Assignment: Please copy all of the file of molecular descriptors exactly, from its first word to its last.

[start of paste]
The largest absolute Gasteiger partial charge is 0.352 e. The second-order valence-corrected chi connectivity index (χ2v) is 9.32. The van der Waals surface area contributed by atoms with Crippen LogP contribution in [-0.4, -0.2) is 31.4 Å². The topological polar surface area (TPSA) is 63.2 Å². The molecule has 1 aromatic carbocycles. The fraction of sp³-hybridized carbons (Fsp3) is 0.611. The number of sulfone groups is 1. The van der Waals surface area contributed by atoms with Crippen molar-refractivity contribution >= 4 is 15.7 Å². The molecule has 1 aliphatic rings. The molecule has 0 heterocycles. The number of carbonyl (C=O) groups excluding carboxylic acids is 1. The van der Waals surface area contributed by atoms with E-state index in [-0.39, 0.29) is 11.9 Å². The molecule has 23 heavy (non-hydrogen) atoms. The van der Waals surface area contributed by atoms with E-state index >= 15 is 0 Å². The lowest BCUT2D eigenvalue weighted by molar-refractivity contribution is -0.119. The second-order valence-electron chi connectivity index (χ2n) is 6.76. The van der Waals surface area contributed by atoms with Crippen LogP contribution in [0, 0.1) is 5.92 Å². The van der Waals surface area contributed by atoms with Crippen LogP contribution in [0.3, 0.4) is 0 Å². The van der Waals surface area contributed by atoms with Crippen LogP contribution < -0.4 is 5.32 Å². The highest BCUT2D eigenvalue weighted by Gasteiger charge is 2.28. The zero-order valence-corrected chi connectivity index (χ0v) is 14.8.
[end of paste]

The largest absolute Gasteiger partial charge is 0.352 e. The second-order valence-corrected chi connectivity index (χ2v) is 9.32. The van der Waals surface area contributed by atoms with Crippen LogP contribution in [-0.4, -0.2) is 31.4 Å². The topological polar surface area (TPSA) is 63.2 Å². The molecule has 1 aromatic carbocycles. The fraction of sp³-hybridized carbons (Fsp3) is 0.611. The number of sulfone groups is 1. The van der Waals surface area contributed by atoms with Crippen molar-refractivity contribution >= 4 is 15.7 Å². The molecule has 1 aliphatic rings. The molecule has 0 heterocycles. The number of carbonyl (C=O) groups excluding carboxylic acids is 1. The van der Waals surface area contributed by atoms with E-state index in [-0.39, 0.29) is 11.9 Å². The molecule has 23 heavy (non-hydrogen) atoms. The van der Waals surface area contributed by atoms with E-state index >= 15 is 0 Å². The lowest BCUT2D eigenvalue weighted by molar-refractivity contribution is -0.119. The second-order valence-electron chi connectivity index (χ2n) is 6.76. The van der Waals surface area contributed by atoms with Crippen LogP contribution in [0, 0.1) is 5.92 Å². The van der Waals surface area contributed by atoms with Crippen LogP contribution in [0.3, 0.4) is 0 Å². The van der Waals surface area contributed by atoms with Crippen LogP contribution < -0.4 is 5.32 Å². The highest BCUT2D eigenvalue weighted by Gasteiger charge is 2.28. The zero-order valence-corrected chi connectivity index (χ0v) is 14.8.